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Flashcards in Haematology Deck (166)
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1

What does normal adult Hb consist of? (HbA)

4 globin chains- 2 alpha and 2 gamma
4 haem molecules - one in each chain

2

In what chain is there a mutation that leads to sickle cell?

Beta chain

3

What is part of the clinical syndrome of sickle cell disease?

Painful crises
Systemic vasculopathy
End organ damage
Reduced life expectancy

4

What is the pathology behind thalassemia?

Reduced or absent production of beta or alpha chains leading to imbalance in the chains - ineffective erythropoiesis

5

What clinical features may be seen in thalassemia?

Effects of anaemia
Effects of iron overload in those with many transfusions

6

What is the genetic mutation that occurs in sickle cell disease?

Substitution of glutamate by valine in position 6 of the beta globin chain

7

What mode of inheritance is sickle cell disease?

Autosomal recessive

8

Do people who are sickle cell carriers experience symptoms?

No

9

What is the pathophysiology of sickle cell disease?

Polymerisation of the haemoglobin leads to deoxygenation and dehydration and sickling of the RBC leading to vaso-occlusion, infarction and haemolyisis

10

What are precipitating factors for a sickle cell crisis?

Hypoxia
High HbS concentration (possibly via dehydration)
Acidosis
Infection
Skin cooling
Stress

11

What complication can arise post reperfusion after a sickle cell crisis?

Free radical damage

12

What are positive lab findings in sickle cell disease?

Anaemia
Haemolysis- high bilirubin, high LDH, high reticulocytes and undetectable haptoglobin
Blood film showing sickle cells
Hb electrophoresis
Hb solubility test - turns opaque if positive

13

What are the emergency presentations of sickle cell disease?

Acute chest syndrome
Overwhelming sepsis
Painful acute crisis
Acute deterioration of anaemia (aplastic crisis or sequestration)
Acute visual loss
Priaprism
Renal impairment
Acute chest syndrome
Fat embolism syndrome/ multi organ failure
Stroke

14

How does a sickle cell crisis present?

Rapid onset bone pain due to bone marrow infarct
Variable severity and duration - can last hours to weeks
Fever and bone tenderness
+\- swelling, hypertension, tachycardia, tachypnoea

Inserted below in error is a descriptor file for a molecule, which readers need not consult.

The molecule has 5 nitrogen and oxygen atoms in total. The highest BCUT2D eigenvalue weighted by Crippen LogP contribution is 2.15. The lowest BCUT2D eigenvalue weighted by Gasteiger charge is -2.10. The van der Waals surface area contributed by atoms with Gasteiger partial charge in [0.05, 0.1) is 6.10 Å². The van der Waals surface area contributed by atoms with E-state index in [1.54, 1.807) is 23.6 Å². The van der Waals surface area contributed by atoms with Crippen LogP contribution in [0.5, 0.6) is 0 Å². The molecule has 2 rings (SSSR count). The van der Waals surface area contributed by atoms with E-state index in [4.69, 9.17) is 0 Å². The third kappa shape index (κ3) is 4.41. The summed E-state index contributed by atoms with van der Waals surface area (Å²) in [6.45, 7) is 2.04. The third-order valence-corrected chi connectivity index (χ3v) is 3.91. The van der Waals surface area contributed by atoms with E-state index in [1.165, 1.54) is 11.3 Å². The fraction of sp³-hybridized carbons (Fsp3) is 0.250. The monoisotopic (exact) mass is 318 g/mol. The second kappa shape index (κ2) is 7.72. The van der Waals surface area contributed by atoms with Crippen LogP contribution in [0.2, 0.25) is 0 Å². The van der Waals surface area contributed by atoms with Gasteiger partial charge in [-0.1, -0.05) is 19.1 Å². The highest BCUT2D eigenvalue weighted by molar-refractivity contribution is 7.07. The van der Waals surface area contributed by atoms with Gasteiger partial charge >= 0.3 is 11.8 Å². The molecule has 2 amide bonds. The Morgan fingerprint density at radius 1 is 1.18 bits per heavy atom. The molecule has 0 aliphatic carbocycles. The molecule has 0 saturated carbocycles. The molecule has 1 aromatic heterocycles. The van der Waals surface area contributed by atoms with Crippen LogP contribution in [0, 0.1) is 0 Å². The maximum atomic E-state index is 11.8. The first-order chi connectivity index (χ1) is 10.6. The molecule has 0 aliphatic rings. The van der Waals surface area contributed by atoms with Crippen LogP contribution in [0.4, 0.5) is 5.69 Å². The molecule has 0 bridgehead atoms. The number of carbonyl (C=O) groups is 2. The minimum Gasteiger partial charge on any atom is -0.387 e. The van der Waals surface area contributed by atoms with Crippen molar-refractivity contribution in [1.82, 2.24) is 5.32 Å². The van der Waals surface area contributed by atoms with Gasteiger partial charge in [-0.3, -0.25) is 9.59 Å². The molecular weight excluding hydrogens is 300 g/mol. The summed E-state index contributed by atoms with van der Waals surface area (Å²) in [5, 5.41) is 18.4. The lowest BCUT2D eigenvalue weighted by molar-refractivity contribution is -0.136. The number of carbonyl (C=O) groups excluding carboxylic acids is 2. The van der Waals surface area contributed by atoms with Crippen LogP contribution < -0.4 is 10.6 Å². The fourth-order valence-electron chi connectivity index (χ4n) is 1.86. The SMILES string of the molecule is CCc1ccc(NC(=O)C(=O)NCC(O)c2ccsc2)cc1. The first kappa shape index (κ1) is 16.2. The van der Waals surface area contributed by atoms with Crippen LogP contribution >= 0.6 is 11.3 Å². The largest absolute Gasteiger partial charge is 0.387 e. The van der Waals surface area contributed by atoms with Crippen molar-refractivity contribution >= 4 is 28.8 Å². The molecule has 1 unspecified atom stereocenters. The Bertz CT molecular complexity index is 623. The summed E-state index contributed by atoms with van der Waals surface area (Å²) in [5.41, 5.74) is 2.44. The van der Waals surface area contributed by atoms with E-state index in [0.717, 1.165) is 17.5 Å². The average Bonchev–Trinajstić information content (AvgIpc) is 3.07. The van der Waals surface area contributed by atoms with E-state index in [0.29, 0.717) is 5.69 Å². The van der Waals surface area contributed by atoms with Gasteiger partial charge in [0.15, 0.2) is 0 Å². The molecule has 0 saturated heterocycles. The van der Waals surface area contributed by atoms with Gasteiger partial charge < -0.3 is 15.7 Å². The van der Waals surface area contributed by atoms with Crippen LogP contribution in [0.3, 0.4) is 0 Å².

15

How is a sickle cell crisis managed?

Adequate prompt analgesia (usually parental opiates)
Fluids

16

How is acute chest syndrome defined?

Acute illness
New infiltrate on CXR
Respiratory symptoms

17

When is acute chest syndrome more likely?

Surgery/anaesthesia
Pregnancy

18

What are complications from acute chest syndrome?

Increased risk of chronic lung disease and death

19

What is the pathophysiology of acute chest syndrome?

Infection, asthma and hypoventilation leading to hypoxia, inflammation and acidosis
Fat emboli and pulmonary thrombi leading to increased vaso occlusion within pulmonary microvasculature
Creates a vicious cycle

20

What is the immediate management of acute chest syndrome?

Adequate analgesia
Incentive spirometry
O2 therapy
Non invasive ventilation even in the absence of severe hypoxia
Fluids
Antibiotics
Transfusion

21

Why do sickle cell patients get overwhelming hypo splenic sepsis?

Splenic autoinfarction from a very young age leading to functional asplenia

22

What pathogens lead to overwhelming hypo splenic sepsis?

Pneumococcal
Meningococcal
H.influenzae

23

What age does hypo splenic sepsis typically occur?

Over 3 years

24

What is the mortality of splenic sepsis?

50 percent in fulminant disease

25

What are the symptoms of overwhelming splenic sepsis?

Febrile, coma, altered sensorium, seizures

26

What is the treatment for overwhelming splenic sepsis?

Urgent antibiotics
Prophylactic penicillin V

27

What can be done as prophylaxis in overwhelming splenic sepsis?

Prophylactic penicillin V
Vaccination

28

What are the signs and symptoms of sequestration?

Painful enlargement of the spleen
Drop in Hb of 2g per litre or more
High reticulocytes

29

What is the mortality from sequestration?

12 percent

30

What is the recurrence rate of sequestration?

50 percent

31

What percentage of sequestration cases occur in children under 2?

78 percent

32

What virus causes an aplastic crisis?

HPV B19 (common childhood illness)

33

What diseases are caused by HPV B19?

5th disease
Slapped cheek disease

34

What is the pathophysiology of an aplastic crisis?

Infection of red cell precursors in the marrow leading to pre red cell aplasia - giving low reticulocytes

35

What can be seen on blood tests with aplastic crisis?

Hb nadir 15 days post infection

36

What is the management of an aplastic crisis?

Urgent blood transfusion

37

Which chromosomes are effected in beta thalassemia?

11 and 16

38

What is the pathophysiology of beta thalassemia?

Lack of production of beta chains so increased alpha chain inclusion which is toxic to red cell progenitors
Leads to ineffective erythropoiesis

39

What is the clinical syndrome of beta thalassemia?

Severe anaemia - leads to growth failure and plasma volume expansion (probably leading to worsening anaemia)
Bone marrow expansion - gives thalassemia facies and hairy skull on X-ray, also causes bone disease, poor dentition and extramedullary erythropoiesis

40

What is the prognosis of beta thalassemia?

Death in first to second decade without transfusion

41

How is beta thalassemia managed?

Regular transfusions to maintain Hb over 10/dl
Be aware of iron overload (haemosiderosis)

42

What is the clinical sequelae of iron overload?